FIGURE 1. (A) Contrast maps of volume changes depicting the brain areas with a significant difference in the gray matter volume in normal controls (NC) vs. patients with Parkinson’s disease-mild cognitive impairment without depression (PD-MCI-ND) and vs. PD-MCI with depression (PD-MCI-D), using voxel-based morphometric methods. (B) Contrast maps between PD-MCI-ND and PD-MCI-D. Z-statistic maps [P < 0.001, corrected for a family-wise error (FWE) and extended cluster voxels > 100]. (C) Plot of significant difference between PD-MCI-D and PD-MCI-ND in cluster volume.
TABLE 2. Voxel-based morphometry (VBM) difference among normal controls and patients with PD-MCI-ND and PD-MCI-D.
The relationship between more atrophic clusters in the PD-MCI-ND group with the selected cognitive test was further explored. After controlling for age and education, the GDS was positively correlated with volume in the right fusiform gyrus (r = 0.351, P = 0.002) and the left superior parietal lobe (r = 0.368, P = 0.001). The VOSP was positively correlated with volume in right hippocampus (r = 0.305, P = 0.008) and the right superior parietal lobe (r = 0.332, P = 0.004).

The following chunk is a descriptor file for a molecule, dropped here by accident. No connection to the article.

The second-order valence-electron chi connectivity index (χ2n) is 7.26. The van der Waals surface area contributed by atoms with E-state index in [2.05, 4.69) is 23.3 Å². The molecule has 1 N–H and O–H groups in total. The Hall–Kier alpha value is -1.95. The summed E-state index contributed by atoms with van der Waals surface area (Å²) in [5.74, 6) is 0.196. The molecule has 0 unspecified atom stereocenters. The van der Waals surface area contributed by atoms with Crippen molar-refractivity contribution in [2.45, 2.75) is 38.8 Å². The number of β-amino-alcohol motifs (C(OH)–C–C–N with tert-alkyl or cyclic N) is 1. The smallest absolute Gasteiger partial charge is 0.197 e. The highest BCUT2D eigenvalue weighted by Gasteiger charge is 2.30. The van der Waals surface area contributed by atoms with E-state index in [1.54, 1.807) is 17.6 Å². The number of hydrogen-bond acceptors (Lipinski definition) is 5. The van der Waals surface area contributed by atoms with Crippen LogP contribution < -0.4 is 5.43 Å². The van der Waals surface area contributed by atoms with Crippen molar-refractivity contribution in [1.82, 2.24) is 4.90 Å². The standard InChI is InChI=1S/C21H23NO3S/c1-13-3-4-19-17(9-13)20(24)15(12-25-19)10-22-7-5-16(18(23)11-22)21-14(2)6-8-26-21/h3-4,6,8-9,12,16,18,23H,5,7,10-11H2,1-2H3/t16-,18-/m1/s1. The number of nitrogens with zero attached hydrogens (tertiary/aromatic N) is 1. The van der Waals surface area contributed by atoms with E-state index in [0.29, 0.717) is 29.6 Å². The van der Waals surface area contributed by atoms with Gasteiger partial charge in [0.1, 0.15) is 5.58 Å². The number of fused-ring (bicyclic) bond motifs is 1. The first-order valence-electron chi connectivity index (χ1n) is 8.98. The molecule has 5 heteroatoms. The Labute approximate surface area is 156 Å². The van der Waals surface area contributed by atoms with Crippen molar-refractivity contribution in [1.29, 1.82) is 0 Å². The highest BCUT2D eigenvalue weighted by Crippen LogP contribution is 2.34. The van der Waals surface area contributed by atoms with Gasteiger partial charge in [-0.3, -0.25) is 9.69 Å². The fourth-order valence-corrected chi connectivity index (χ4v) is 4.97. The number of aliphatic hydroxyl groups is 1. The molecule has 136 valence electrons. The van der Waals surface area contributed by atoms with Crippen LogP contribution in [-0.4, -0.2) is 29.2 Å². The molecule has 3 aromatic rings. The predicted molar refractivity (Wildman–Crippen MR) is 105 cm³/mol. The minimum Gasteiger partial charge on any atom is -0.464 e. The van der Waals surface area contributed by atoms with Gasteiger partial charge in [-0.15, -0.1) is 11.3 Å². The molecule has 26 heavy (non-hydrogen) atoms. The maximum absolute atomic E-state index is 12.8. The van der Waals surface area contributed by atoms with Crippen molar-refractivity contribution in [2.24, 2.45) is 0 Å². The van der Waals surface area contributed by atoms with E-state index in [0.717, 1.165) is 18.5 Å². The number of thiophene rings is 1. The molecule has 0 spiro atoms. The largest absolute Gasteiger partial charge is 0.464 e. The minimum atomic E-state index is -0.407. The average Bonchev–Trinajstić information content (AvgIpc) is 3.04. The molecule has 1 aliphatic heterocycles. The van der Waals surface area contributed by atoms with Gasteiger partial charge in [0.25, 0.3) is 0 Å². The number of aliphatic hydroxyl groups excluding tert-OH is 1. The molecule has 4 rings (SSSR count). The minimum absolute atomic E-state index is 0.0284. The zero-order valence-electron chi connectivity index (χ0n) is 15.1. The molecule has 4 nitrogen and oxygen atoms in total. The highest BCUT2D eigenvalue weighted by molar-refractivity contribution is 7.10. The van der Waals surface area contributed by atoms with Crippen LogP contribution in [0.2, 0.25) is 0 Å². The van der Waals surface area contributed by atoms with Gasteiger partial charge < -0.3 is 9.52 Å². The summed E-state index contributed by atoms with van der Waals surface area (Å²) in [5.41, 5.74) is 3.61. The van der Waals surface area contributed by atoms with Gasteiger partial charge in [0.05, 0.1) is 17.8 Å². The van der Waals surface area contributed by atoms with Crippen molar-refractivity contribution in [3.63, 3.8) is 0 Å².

Patterns of Structural Associations in the PD-MCI-ND and PD-MCI-D Groups
The representative right insular seed is shown in Figure 2A, and the seed volume was significantly higher in the PD-MCI-ND group (Figure 2B). Using the seed and correlation analysis, the spatial patterns of SN in the PD-MCI-ND (Figure 2C) and PD-MCI-D (Figure 2D) groups share similar patterns (Table 3). However, the PD-MCI-ND group presented a larger number of voxels (the insula, hippocampus, and ACC: 44934 voxels) than PD-MCI-D (the insula, hippocampus, and ACC: 6421 voxels).
FIGURE 2. Statistical maps depicting brain areas in which the gray matter intensity covaried with the frontoinsular seed (A), seed volume (B), and structural covariance networks in the PD-MCI-ND and PD-MCI-D groups (C,D). There was significant decrease in the seed volume in the PD-MCI-D group compared with the PD-MCI-ND group (P = 0.032). Z-statistic maps (P < 0.001, corrected with an FWE and extended cluster voxels > 100). The images are displayed on a standard brain render.
Covariance Strength Interactions between the Two PD-MCI Groups
There were eight clusters that showed covariance strength interactions between the two PD-MCI groups (Figures 3A–H), all showing stronger covariance coefficients in the PD-MCI-ND group. These included the left ACC, left calcarine, left caudate, right fronto-insula cortex, right hippocampus, right inferior frontal gyrus, left lingual gyrus volume, left rolandic operculum, and right superior frontal lobe (Figure 3).